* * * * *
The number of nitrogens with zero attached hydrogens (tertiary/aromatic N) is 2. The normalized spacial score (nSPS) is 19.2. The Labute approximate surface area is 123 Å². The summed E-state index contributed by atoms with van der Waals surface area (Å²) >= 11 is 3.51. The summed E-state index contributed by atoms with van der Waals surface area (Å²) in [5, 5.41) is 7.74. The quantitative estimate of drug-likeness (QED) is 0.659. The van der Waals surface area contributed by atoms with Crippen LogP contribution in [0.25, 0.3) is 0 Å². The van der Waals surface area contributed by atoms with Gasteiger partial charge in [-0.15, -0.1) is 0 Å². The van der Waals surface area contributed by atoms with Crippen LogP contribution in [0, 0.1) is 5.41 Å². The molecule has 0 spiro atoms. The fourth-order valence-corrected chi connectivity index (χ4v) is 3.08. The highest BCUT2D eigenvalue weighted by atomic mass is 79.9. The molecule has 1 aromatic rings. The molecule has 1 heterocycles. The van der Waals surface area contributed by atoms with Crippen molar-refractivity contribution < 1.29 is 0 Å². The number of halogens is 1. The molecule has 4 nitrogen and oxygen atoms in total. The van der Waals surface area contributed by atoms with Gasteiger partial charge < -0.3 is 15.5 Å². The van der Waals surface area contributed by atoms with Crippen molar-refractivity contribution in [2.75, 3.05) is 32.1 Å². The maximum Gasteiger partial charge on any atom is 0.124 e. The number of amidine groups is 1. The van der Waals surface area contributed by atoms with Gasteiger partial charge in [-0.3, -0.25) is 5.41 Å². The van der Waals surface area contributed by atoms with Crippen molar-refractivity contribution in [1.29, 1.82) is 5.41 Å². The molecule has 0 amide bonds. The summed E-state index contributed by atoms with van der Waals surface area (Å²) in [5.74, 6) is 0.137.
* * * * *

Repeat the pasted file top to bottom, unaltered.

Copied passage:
The number of nitrogens with zero attached hydrogens (tertiary/aromatic N) is 2. The normalized spacial score (nSPS) is 19.2. The Labute approximate surface area is 123 Å². The summed E-state index contributed by atoms with van der Waals surface area (Å²) >= 11 is 3.51. The summed E-state index contributed by atoms with van der Waals surface area (Å²) in [5, 5.41) is 7.74. The quantitative estimate of drug-likeness (QED) is 0.659. The van der Waals surface area contributed by atoms with Crippen LogP contribution in [0.25, 0.3) is 0 Å². The van der Waals surface area contributed by atoms with Gasteiger partial charge in [-0.15, -0.1) is 0 Å². The van der Waals surface area contributed by atoms with Crippen LogP contribution in [0, 0.1) is 5.41 Å². The molecule has 0 spiro atoms. The fourth-order valence-corrected chi connectivity index (χ4v) is 3.08. The highest BCUT2D eigenvalue weighted by atomic mass is 79.9. The molecule has 1 aromatic rings. The molecule has 1 heterocycles. The van der Waals surface area contributed by atoms with Crippen molar-refractivity contribution < 1.29 is 0 Å². The number of halogens is 1. The molecule has 4 nitrogen and oxygen atoms in total. The van der Waals surface area contributed by atoms with Gasteiger partial charge < -0.3 is 15.5 Å². The van der Waals surface area contributed by atoms with Crippen molar-refractivity contribution in [2.75, 3.05) is 32.1 Å². The maximum Gasteiger partial charge on any atom is 0.124 e. The number of amidine groups is 1. The van der Waals surface area contributed by atoms with Gasteiger partial charge in [-0.3, -0.25) is 5.41 Å². The van der Waals surface area contributed by atoms with Crippen molar-refractivity contribution in [1.29, 1.82) is 5.41 Å². The molecule has 0 amide bonds. The summed E-state index contributed by atoms with van der Waals surface area (Å²) in [5.74, 6) is 0.137.